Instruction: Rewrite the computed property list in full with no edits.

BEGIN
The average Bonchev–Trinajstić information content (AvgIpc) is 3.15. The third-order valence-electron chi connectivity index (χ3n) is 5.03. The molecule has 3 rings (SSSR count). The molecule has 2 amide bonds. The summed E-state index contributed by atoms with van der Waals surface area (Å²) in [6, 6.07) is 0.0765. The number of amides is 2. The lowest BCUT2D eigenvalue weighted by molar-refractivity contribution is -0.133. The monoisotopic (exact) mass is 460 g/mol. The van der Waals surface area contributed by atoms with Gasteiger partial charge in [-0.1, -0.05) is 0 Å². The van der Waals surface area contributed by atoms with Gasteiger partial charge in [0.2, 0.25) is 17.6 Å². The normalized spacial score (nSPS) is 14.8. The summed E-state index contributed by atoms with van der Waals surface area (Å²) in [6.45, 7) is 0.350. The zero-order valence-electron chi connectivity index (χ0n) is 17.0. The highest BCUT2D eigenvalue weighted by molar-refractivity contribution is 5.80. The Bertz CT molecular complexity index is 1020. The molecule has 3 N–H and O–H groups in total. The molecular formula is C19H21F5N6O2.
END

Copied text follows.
The average Bonchev–Trinajstić information content (AvgIpc) is 3.15. The third-order valence-electron chi connectivity index (χ3n) is 5.03. The molecule has 3 rings (SSSR count). The molecule has 2 amide bonds. The summed E-state index contributed by atoms with van der Waals surface area (Å²) in [6, 6.07) is 0.0765. The number of amides is 2. The lowest BCUT2D eigenvalue weighted by molar-refractivity contribution is -0.133. The monoisotopic (exact) mass is 460 g/mol. The van der Waals surface area contributed by atoms with Gasteiger partial charge in [-0.1, -0.05) is 0 Å². The van der Waals surface area contributed by atoms with Gasteiger partial charge in [0.2, 0.25) is 17.6 Å². The normalized spacial score (nSPS) is 14.8. The summed E-state index contributed by atoms with van der Waals surface area (Å²) in [6.45, 7) is 0.350. The zero-order valence-electron chi connectivity index (χ0n) is 17.0. The highest BCUT2D eigenvalue weighted by molar-refractivity contribution is 5.80. The Bertz CT molecular complexity index is 1020. The molecule has 3 N–H and O–H groups in total. The molecular formula is C19H21F5N6O2.